Catherine: Right. Right. Well that's cool. So what's the greatest lesson, or one of the lessons, that you've learned about as being a mom?
Amanda: Well I did take this course I learned at ... From a parent educator. Elizabeth Crary. It's called star parenting. I became a facilitator in that, but she has a mantra that's "A star parent is a growing parent, not a perfect parent."
Catherine: Oh, I love that.
Amanda: And I think that just rings true to me that, that's my goal. I really ground myself in that when I'm struggling, when I'm comparing myself, and I'm judging myself that any little growth. That's my goal. I can't be perfect and that's okay, but I want to do better. Everyday I learn something.
Catherine: Yeah. No, I love that. It's not perfect parent, it's a growing parent. Is that what you said?
Amanda: Mm-hmm (affirmative).
Catherine: Yeah. That's so perfect. Yeah. So a favorite quote that inspires you as a mom? I think that's a pretty good one, but any others?
Amanda: Yeah I guess it is the one that I think of. I don't know. I'm just thinking ... Yeah. That's the quote that stays with me.
Catherine: Yeah. Yeah. Cool. How about favorite song that inspires you as a mom, or makes you think of being a mom?
Amanda: There's a song by Sara McLachlin, the ice cream song. "Your love is better than ice cream. Your love is better than chocolate." That was playing once when ... We have a lot of music in our house usually, and that was playing once when the kids were around me. And I always just thought it was a pretty song and it [inaudible 00:15:03] thinking about how much I always thought about it in terms of my husband. How much I love him. But when my children were there, and I thought "God, this song's even deeper than that love somehow." Yeah. And I think that song makes me think of my kids now.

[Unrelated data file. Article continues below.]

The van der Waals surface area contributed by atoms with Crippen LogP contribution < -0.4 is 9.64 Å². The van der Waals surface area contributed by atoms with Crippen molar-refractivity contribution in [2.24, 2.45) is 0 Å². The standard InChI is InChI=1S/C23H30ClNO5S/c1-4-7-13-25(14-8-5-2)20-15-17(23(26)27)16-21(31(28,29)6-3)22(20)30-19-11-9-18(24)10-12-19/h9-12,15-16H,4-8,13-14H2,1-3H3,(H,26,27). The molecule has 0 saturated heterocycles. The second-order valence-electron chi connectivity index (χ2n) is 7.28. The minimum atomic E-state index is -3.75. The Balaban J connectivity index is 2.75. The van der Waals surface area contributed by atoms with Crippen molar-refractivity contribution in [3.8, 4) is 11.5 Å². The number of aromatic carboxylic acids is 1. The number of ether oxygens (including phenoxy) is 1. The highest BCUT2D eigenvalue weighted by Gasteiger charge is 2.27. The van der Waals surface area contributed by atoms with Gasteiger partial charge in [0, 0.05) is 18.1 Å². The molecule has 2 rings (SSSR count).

Catherine: Yeah. I'll have to check that out. I mean, I'm sure probably I've heard it, but I'm always terrible about the names of songs. [crosstalk 00:15:27]
Amanda: I'd sing it for you, but yeah [crosstalk 00:15:29] either.
Catherine: Cool. How about any you can't live without gadgets, or some kind of product or something that has made mom life easier or better for you? Something that you're like, "Oh this is cool," or ...
Amanda: Yeah. There's maybe a couple things right now. We're really into Alexa. I think that's [inaudible 00:15:49] and we love having music, so it's just so easy that before we'd have to turn on our phone and sync to our speakers. But I think she just came on. Alexa off. Sorry about that.
Catherine: It's like, "Are you talking to me?"